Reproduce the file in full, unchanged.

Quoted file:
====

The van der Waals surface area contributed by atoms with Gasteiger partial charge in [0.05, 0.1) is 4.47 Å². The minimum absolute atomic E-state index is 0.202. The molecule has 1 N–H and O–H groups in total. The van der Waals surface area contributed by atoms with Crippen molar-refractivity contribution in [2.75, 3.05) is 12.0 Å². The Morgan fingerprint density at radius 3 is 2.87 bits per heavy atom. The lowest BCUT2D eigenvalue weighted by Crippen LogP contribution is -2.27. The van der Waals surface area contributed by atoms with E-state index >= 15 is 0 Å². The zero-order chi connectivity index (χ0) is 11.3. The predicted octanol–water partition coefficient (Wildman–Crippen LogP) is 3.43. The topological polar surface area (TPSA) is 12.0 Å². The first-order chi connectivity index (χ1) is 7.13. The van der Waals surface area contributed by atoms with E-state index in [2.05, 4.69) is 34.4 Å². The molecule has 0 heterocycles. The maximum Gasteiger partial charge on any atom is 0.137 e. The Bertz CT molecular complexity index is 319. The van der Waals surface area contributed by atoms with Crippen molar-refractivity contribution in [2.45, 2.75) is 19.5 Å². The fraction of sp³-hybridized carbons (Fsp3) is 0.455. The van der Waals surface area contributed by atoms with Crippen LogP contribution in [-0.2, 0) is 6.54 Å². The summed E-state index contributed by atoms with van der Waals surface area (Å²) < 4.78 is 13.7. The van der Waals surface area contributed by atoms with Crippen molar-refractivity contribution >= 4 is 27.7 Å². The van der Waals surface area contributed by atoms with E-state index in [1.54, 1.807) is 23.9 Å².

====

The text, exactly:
The van der Waals surface area contributed by atoms with Gasteiger partial charge in [0.05, 0.1) is 4.47 Å². The minimum absolute atomic E-state index is 0.202. The molecule has 1 N–H and O–H groups in total. The van der Waals surface area contributed by atoms with Crippen molar-refractivity contribution in [2.75, 3.05) is 12.0 Å². The Morgan fingerprint density at radius 3 is 2.87 bits per heavy atom. The lowest BCUT2D eigenvalue weighted by Crippen LogP contribution is -2.27. The van der Waals surface area contributed by atoms with E-state index >= 15 is 0 Å². The zero-order chi connectivity index (χ0) is 11.3. The predicted octanol–water partition coefficient (Wildman–Crippen LogP) is 3.43. The topological polar surface area (TPSA) is 12.0 Å². The first-order chi connectivity index (χ1) is 7.13. The van der Waals surface area contributed by atoms with E-state index in [2.05, 4.69) is 34.4 Å². The molecule has 0 heterocycles. The maximum Gasteiger partial charge on any atom is 0.137 e. The Bertz CT molecular complexity index is 319. The van der Waals surface area contributed by atoms with Crippen molar-refractivity contribution in [2.45, 2.75) is 19.5 Å². The fraction of sp³-hybridized carbons (Fsp3) is 0.455. The van der Waals surface area contributed by atoms with Crippen LogP contribution in [-0.2, 0) is 6.54 Å². The summed E-state index contributed by atoms with van der Waals surface area (Å²) < 4.78 is 13.7. The van der Waals surface area contributed by atoms with Crippen molar-refractivity contribution >= 4 is 27.7 Å². The van der Waals surface area contributed by atoms with E-state index in [1.54, 1.807) is 23.9 Å².